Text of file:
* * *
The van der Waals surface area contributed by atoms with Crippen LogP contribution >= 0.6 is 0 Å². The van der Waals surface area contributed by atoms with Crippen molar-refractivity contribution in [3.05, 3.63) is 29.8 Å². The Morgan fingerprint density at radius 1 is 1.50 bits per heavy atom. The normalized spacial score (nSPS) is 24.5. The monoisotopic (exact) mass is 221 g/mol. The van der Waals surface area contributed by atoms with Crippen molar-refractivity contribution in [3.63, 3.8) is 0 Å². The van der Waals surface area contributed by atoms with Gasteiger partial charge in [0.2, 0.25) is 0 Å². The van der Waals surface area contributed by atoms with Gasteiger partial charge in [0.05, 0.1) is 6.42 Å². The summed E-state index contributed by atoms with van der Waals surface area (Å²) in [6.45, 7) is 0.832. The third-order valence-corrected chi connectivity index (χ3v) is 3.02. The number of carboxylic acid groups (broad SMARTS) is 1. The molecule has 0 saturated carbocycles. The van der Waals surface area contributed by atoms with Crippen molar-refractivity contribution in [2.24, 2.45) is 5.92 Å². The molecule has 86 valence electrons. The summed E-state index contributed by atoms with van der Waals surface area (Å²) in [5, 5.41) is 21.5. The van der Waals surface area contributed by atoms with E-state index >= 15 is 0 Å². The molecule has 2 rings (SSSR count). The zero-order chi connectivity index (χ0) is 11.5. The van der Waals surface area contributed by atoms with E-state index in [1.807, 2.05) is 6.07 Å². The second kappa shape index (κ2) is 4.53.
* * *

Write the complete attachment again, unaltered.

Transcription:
The van der Waals surface area contributed by atoms with Crippen LogP contribution >= 0.6 is 0 Å². The van der Waals surface area contributed by atoms with Crippen molar-refractivity contribution in [3.05, 3.63) is 29.8 Å². The Morgan fingerprint density at radius 1 is 1.50 bits per heavy atom. The normalized spacial score (nSPS) is 24.5. The monoisotopic (exact) mass is 221 g/mol. The van der Waals surface area contributed by atoms with Crippen molar-refractivity contribution in [3.63, 3.8) is 0 Å². The van der Waals surface area contributed by atoms with Gasteiger partial charge in [0.2, 0.25) is 0 Å². The van der Waals surface area contributed by atoms with Gasteiger partial charge in [0.05, 0.1) is 6.42 Å². The summed E-state index contributed by atoms with van der Waals surface area (Å²) in [6.45, 7) is 0.832. The third-order valence-corrected chi connectivity index (χ3v) is 3.02. The number of carboxylic acid groups (broad SMARTS) is 1. The molecule has 0 saturated carbocycles. The van der Waals surface area contributed by atoms with Crippen molar-refractivity contribution in [2.24, 2.45) is 5.92 Å². The molecule has 86 valence electrons. The summed E-state index contributed by atoms with van der Waals surface area (Å²) in [5, 5.41) is 21.5. The van der Waals surface area contributed by atoms with E-state index >= 15 is 0 Å². The molecule has 2 rings (SSSR count). The zero-order chi connectivity index (χ0) is 11.5. The van der Waals surface area contributed by atoms with E-state index in [1.807, 2.05) is 6.07 Å². The second kappa shape index (κ2) is 4.53.